The Life and Times of Elizabeth I by Neville Williams (Weidenfeld & Nicolson £2.65)
frO Catholics, the Elizabeth" an age is the age of the English Martyrs, Edmund Campion and the shadow of Tyburn and the rack and rope. To most Englishmen it is the age of Shakespeare and Drake, of lute music and sea battles, and the rise of the English spirit and the English nation. The persecution and the pageantry make up a composite picture of Elizabethan times, and at the centre of the picture stands Gloriana, the Virgin, Spider Queen of the glittering web.
,Mr. Williams has drawn in a short space a succinct picture of the women Elizabeth set against the background of the complicated cat's cradle of religious politics and political religion. He plots the admirable way in which Elizabeth trod her Machiavellian path between the perils of foreign wars and foreign marriages.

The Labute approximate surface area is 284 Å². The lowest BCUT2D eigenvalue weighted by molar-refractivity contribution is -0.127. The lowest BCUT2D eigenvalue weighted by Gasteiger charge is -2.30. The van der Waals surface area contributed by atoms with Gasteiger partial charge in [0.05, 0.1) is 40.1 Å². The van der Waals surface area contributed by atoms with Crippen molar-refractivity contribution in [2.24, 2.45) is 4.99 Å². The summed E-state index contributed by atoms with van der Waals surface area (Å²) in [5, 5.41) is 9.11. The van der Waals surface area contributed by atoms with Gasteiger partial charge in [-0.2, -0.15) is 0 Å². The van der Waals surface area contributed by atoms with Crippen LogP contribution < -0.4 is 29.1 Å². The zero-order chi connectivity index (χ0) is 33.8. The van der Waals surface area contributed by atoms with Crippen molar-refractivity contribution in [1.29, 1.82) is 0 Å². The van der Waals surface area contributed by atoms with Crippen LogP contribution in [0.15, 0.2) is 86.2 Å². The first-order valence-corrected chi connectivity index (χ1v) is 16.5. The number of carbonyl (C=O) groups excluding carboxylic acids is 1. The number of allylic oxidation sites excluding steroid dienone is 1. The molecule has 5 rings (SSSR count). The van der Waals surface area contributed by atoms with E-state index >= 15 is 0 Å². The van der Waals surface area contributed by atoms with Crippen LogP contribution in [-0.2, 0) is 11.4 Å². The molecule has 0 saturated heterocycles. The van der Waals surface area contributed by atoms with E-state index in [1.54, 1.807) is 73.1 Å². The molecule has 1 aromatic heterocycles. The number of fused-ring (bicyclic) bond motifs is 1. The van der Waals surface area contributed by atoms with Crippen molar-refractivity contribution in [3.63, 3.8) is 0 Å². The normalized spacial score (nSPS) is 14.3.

Elizabeth had early learned to equate marriage with peril. and love with the shadow of the Tower. She had also seen the results of the foolish marriages of the two Marys Mary Tudor and Mary Stuart —and whatever her personal inclinations towards her favourites from Leicester to Essex, her crown always remained to her a predious gift which must be saved from personal relationships. As Mr. Williams says: "Whereas for most queens femininity was the prime cause of the weakness in their rule, she made her sex a source of strength."
This book plots Elizabeth's course with clarity and enough detail to give an excellent general picture of the .period. The admirably chosen illustrations build up the social history to amplify and round out the text.